With seats that blend style, support, and comfort, a more than three-hour evaluation drive to kick off this test week went by without any noticeable fatigue. All manner of adjustability up front makes the driver and passenger seats perfectly suitable places to spend time, as does the three-stage heat that reaches volcanic temperatures in a hurry.
Fuel Economy: 8/10
For all the fun and head-turning quickness this Volvo is capable of, it remains impressively efficient with or without its 18.8-kWh battery pack charged for emissions-free motoring. (That capacity is an increase from the 11.6-kWh pack previously used in the S60 Recharge.) It’s able to cover a claimed 64 km on nothing but electrons compared to 35 km before, which can be saved for later use or parsed out over time in hybrid mode. Testing saw the battery top out at 62 km – not bad for wintertime conditions.
Even when the battery’s drained, as it was to start this test, the S60 Recharge is capable of relatively conservative fuel consumption, with an official combined rating of 7.6 L/100 km – a number nearly matched during a roughly 200-km drive that burned premium-grade gas at a rate of 7.7 L/100 km. Meanwhile, the full week of testing finished at 8.0 L/100 km across a total of nearly 380 km despite deeply cold temperatures and plenty of snow.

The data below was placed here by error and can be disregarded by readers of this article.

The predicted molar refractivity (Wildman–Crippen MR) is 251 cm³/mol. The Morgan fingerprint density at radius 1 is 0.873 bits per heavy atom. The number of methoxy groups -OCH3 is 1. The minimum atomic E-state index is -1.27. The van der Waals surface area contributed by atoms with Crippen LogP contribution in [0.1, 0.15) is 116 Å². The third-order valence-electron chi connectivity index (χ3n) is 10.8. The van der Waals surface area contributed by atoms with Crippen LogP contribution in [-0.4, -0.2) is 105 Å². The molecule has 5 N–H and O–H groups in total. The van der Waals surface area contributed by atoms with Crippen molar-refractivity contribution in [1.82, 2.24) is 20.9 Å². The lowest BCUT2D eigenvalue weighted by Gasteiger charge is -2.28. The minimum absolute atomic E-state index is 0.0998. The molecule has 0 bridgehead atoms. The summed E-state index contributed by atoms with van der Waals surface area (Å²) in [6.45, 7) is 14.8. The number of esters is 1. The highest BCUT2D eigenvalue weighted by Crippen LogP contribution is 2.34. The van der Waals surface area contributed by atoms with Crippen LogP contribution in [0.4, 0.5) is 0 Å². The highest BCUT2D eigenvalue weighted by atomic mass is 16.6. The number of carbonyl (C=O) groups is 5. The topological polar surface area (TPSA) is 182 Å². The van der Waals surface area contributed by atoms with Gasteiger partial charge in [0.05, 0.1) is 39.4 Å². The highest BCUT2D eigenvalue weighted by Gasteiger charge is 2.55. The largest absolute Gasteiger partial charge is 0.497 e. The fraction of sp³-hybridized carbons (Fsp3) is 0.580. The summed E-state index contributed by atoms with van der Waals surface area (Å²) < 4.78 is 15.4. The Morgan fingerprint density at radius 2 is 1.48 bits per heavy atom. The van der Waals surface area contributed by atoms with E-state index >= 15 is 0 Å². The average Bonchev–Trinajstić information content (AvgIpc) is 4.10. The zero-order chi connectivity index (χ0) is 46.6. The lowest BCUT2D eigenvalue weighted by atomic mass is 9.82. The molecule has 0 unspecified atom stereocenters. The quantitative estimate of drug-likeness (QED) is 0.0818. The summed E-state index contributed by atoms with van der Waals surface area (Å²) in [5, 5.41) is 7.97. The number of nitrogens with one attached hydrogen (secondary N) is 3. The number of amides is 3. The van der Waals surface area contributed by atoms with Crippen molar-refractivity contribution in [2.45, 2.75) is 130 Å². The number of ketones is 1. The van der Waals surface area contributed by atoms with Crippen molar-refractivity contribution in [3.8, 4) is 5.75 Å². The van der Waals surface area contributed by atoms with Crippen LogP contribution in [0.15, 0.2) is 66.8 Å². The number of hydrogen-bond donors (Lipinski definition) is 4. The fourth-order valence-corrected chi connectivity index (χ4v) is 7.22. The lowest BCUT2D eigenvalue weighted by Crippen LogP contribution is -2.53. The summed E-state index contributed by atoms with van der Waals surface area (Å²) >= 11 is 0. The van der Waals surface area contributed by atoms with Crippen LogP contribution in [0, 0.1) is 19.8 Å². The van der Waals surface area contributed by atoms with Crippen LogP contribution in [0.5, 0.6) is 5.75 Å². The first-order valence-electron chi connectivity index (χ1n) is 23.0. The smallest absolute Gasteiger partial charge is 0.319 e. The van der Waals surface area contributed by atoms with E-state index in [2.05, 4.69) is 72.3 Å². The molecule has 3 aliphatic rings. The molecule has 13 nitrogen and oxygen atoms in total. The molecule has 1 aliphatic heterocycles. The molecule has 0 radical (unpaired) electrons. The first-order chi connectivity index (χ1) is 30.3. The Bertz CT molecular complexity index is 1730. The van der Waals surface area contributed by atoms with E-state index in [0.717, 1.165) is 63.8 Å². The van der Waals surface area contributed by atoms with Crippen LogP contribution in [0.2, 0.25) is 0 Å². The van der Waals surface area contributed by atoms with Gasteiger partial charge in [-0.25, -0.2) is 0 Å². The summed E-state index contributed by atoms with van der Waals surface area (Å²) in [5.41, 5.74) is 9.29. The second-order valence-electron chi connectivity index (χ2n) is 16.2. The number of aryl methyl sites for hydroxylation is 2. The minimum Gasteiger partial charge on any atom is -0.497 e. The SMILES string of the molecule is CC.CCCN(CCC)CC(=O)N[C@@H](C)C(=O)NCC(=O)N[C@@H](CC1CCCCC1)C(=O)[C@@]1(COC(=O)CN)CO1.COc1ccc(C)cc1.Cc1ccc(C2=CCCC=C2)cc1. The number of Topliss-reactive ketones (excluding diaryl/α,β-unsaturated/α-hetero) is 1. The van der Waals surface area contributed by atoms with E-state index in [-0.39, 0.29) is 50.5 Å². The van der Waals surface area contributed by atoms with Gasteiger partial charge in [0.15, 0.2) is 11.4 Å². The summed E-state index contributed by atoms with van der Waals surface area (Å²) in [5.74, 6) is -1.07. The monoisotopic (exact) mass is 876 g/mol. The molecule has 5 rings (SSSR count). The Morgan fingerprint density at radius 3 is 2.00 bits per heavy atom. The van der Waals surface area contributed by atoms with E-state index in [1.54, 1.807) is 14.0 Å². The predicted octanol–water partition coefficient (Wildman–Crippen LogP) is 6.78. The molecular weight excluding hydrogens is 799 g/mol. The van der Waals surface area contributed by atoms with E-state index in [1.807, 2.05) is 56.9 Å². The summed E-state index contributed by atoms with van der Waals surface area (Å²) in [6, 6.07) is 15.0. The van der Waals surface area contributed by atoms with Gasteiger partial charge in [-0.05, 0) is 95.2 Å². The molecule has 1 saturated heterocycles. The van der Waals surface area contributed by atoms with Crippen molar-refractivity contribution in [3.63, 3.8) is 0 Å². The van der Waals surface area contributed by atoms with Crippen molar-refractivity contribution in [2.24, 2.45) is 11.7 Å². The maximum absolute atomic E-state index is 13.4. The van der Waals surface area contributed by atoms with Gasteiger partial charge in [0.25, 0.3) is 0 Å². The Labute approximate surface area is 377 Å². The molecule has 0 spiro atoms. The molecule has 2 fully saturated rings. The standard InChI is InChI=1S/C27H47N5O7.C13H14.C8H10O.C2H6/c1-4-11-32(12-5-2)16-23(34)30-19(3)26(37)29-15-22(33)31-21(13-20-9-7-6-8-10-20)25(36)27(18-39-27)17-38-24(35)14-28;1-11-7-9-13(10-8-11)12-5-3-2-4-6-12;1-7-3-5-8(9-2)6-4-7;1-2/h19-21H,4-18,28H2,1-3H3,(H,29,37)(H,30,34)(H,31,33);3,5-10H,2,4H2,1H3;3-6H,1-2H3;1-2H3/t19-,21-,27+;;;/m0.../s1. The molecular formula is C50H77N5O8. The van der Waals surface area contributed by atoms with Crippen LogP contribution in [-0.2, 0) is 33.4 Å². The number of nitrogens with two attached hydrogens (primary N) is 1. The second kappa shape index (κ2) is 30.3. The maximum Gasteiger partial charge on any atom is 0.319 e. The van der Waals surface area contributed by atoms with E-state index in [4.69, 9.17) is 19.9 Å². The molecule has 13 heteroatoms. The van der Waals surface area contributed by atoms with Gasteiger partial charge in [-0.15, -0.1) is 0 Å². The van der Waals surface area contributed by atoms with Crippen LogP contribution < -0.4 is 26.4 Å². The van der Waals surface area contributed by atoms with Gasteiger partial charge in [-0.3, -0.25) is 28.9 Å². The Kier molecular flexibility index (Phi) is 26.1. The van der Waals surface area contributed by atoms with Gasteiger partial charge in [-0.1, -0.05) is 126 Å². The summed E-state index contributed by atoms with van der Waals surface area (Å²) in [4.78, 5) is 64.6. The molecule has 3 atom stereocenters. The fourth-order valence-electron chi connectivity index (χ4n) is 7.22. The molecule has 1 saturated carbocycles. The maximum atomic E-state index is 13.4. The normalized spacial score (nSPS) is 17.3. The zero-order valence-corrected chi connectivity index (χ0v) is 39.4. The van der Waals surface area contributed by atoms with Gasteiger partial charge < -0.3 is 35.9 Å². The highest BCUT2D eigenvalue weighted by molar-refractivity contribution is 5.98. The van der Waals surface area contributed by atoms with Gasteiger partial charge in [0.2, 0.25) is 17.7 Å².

With vehicles from all corners of the market adopting expansive arrays of touch sensors and screens, there’s a refreshing simplicity to the S60’s cabin. Of course, infotainment is still managed through a touch display – in this case, a nine-inch vertically oriented unit; but it’s a streamlined space, with no drive mode dials or special switches to worry about.
On the flip-side, almost all drive-related features and functions are stashed within the infotainment system and require more attention than it should to, say, switch into hybrid mode and choose to save the battery’s charge for later use thanks to tiny text displays. Otherwise, the Google-based interface itself has been on the receiving end of mixed reviews since its release, but worked without issue during testing.